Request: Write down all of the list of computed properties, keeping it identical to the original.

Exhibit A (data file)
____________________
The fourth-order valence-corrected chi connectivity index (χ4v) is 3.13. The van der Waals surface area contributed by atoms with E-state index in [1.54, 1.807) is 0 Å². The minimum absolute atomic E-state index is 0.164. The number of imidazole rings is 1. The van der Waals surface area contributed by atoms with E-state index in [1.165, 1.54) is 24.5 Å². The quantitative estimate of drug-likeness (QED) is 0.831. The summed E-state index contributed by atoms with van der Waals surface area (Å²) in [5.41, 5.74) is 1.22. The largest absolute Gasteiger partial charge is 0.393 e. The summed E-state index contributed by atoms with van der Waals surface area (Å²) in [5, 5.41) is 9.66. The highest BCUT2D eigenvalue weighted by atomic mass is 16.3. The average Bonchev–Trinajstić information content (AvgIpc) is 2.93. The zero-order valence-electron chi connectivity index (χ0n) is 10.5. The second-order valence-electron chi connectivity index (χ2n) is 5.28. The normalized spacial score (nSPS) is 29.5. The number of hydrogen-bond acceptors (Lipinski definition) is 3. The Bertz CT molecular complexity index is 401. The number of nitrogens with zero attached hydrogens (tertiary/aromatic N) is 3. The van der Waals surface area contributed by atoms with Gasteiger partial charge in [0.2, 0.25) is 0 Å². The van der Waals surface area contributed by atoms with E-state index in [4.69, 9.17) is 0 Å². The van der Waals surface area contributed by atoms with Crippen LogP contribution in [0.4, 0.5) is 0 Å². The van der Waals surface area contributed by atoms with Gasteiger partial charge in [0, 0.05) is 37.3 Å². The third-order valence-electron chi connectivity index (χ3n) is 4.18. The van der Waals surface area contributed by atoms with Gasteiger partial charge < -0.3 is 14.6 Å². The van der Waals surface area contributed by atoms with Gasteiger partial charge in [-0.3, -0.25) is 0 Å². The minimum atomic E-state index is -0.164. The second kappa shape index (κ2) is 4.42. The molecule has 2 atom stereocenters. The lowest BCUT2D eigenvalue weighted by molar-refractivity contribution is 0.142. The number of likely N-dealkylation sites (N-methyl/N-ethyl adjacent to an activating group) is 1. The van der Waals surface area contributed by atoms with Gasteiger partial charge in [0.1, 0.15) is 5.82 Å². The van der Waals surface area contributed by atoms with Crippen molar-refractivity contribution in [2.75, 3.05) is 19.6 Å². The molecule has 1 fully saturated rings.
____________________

The fourth-order valence-corrected chi connectivity index (χ4v) is 3.13. The van der Waals surface area contributed by atoms with E-state index in [1.54, 1.807) is 0 Å². The minimum absolute atomic E-state index is 0.164. The number of imidazole rings is 1. The van der Waals surface area contributed by atoms with E-state index in [1.165, 1.54) is 24.5 Å². The quantitative estimate of drug-likeness (QED) is 0.831. The summed E-state index contributed by atoms with van der Waals surface area (Å²) in [5.41, 5.74) is 1.22. The largest absolute Gasteiger partial charge is 0.393 e. The summed E-state index contributed by atoms with van der Waals surface area (Å²) in [5, 5.41) is 9.66. The highest BCUT2D eigenvalue weighted by atomic mass is 16.3. The average Bonchev–Trinajstić information content (AvgIpc) is 2.93. The zero-order valence-electron chi connectivity index (χ0n) is 10.5. The second-order valence-electron chi connectivity index (χ2n) is 5.28. The normalized spacial score (nSPS) is 29.5. The number of hydrogen-bond acceptors (Lipinski definition) is 3. The Bertz CT molecular complexity index is 401. The number of nitrogens with zero attached hydrogens (tertiary/aromatic N) is 3. The van der Waals surface area contributed by atoms with Gasteiger partial charge in [0.2, 0.25) is 0 Å². The van der Waals surface area contributed by atoms with E-state index in [4.69, 9.17) is 0 Å². The van der Waals surface area contributed by atoms with Crippen LogP contribution in [0.4, 0.5) is 0 Å². The van der Waals surface area contributed by atoms with Gasteiger partial charge in [0, 0.05) is 37.3 Å². The third-order valence-electron chi connectivity index (χ3n) is 4.18. The van der Waals surface area contributed by atoms with Gasteiger partial charge < -0.3 is 14.6 Å². The van der Waals surface area contributed by atoms with Gasteiger partial charge in [-0.3, -0.25) is 0 Å². The minimum atomic E-state index is -0.164. The second kappa shape index (κ2) is 4.42. The molecule has 2 atom stereocenters. The lowest BCUT2D eigenvalue weighted by molar-refractivity contribution is 0.142. The number of likely N-dealkylation sites (N-methyl/N-ethyl adjacent to an activating group) is 1. The van der Waals surface area contributed by atoms with Gasteiger partial charge in [0.1, 0.15) is 5.82 Å². The van der Waals surface area contributed by atoms with Crippen molar-refractivity contribution in [2.75, 3.05) is 19.6 Å². The molecule has 1 fully saturated rings.